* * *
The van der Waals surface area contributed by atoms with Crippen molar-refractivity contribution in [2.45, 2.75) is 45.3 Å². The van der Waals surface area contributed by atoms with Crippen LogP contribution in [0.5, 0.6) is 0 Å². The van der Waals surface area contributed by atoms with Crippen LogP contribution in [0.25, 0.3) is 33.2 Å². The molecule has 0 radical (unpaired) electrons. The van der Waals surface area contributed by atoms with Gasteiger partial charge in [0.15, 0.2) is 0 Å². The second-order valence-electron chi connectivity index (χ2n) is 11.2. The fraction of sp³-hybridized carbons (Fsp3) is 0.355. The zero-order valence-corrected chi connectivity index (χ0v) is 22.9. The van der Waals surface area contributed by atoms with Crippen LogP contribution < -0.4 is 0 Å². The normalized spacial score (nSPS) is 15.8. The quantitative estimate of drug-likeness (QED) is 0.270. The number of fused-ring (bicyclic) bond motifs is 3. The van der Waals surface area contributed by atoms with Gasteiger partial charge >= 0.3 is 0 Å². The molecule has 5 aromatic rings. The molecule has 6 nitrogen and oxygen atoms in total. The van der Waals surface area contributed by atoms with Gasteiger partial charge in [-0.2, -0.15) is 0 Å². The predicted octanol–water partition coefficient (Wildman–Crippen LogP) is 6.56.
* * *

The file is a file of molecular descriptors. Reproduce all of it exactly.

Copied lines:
The van der Waals surface area contributed by atoms with Crippen molar-refractivity contribution in [2.45, 2.75) is 45.3 Å². The van der Waals surface area contributed by atoms with Crippen LogP contribution in [0.5, 0.6) is 0 Å². The van der Waals surface area contributed by atoms with Crippen LogP contribution in [0.25, 0.3) is 33.2 Å². The molecule has 0 radical (unpaired) electrons. The van der Waals surface area contributed by atoms with Gasteiger partial charge in [0.15, 0.2) is 0 Å². The second-order valence-electron chi connectivity index (χ2n) is 11.2. The fraction of sp³-hybridized carbons (Fsp3) is 0.355. The zero-order valence-corrected chi connectivity index (χ0v) is 22.9. The van der Waals surface area contributed by atoms with Crippen LogP contribution < -0.4 is 0 Å². The normalized spacial score (nSPS) is 15.8. The quantitative estimate of drug-likeness (QED) is 0.270. The number of fused-ring (bicyclic) bond motifs is 3. The van der Waals surface area contributed by atoms with Gasteiger partial charge >= 0.3 is 0 Å². The molecule has 5 aromatic rings. The molecule has 6 nitrogen and oxygen atoms in total. The van der Waals surface area contributed by atoms with Gasteiger partial charge in [-0.2, -0.15) is 0 Å². The predicted octanol–water partition coefficient (Wildman–Crippen LogP) is 6.56.